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ORDEAL, the generic term for the various ways and means by which divine judgment would be ascertained. The most common form of ordeal, which survived long into the Middle Ages and beyond, was entirely unknown to biblical as well as to later Jewish law: namely, the exposing of an accused person to physical dangers which were supposed to be harmless to him if he were innocent but which were considered conclusive proof of divine condemnation if he suffered harm. The only remnant of this kind of ordeal may be found in the *Ordeal of Jealousy. It is an early talmudic tradition (Sot. 9:9) that these "waters of bitterness" ceased to be effective when adulterers proliferated. Traces of a similar ordeal by water may be found in the water that Moses made the Israelites drink after he had sprinkled it with powder ground from the golden calf (Ex. 32:20), the talmudic tradition being that this was the method used to detect the guilty. Another widespread method of ascertaining God's judgment was the curse. A written curse had first to be erased into the "water of bitterness" to be swallowed by the woman suspected of adultery (Num. 5:23), so that either the curse or the water or both could be instrumental in the ordeal. The curse is interchangeable with, and a forerunner of, the *oath: he who takes the oath before God (cf. Ex. 22:7–8, 10) brings God's curse on himself if he perjures himself (cf. I Kings 8:31–32; II Chron. 6:22–23). On hearing the oath sworn at His altar, God judges – condemning the wicked and justifying the righteous (see also Zech. 5:3–4; et al.). There is a statement that when atonement was made for general sinfulness (Lev. 16:21–22), God would, by changing red into white, reveal His forgiveness, or by not changing the color indicate unforgiveness (Yoma 6:8; 67a). In many instances, God's judgment was, of course, executed directly, manifesting itself in the very act of divine punishment (e.g., Num. 16:5–7, 31–35; Deut. 11:6; I Kings 18:38).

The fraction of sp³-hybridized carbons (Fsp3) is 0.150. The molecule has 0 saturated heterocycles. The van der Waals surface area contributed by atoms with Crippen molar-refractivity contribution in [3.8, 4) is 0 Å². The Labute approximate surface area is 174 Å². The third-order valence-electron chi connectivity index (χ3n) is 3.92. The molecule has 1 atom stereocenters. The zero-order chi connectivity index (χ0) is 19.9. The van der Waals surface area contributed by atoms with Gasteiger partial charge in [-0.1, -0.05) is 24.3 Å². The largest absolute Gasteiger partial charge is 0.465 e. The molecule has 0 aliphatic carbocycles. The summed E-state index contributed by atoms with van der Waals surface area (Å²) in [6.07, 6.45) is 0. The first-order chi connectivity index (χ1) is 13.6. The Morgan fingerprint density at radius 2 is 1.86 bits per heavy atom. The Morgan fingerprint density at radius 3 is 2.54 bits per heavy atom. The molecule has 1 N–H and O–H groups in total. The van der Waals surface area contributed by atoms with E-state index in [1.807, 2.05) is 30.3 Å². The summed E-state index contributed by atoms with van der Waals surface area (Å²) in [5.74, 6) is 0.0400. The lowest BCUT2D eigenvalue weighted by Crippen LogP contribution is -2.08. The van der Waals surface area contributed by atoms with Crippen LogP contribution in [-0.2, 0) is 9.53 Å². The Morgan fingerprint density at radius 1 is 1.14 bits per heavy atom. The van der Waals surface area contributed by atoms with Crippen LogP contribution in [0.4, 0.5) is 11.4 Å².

J. Kohler, in: Zeitschrift fuer vergleichende Rechtswissenschaft, 5 (1884), 368–76; J.G. Frazer, Folklore in the Old Testament, 3 (1919), 304–414; J. Morgenstern, in: HUCA Jubilee Volume 18751925 (1925), 113–43; R. Press, in: ZAW, 51 (1933), 121–40, 227–55; ET (19513), 182–5; EM, 1 (1950), 179–83; 5 (1968), 1003f.

Sources: Encyclopaedia Judaica. © 2007 The Gale Group. All Rights Reserved.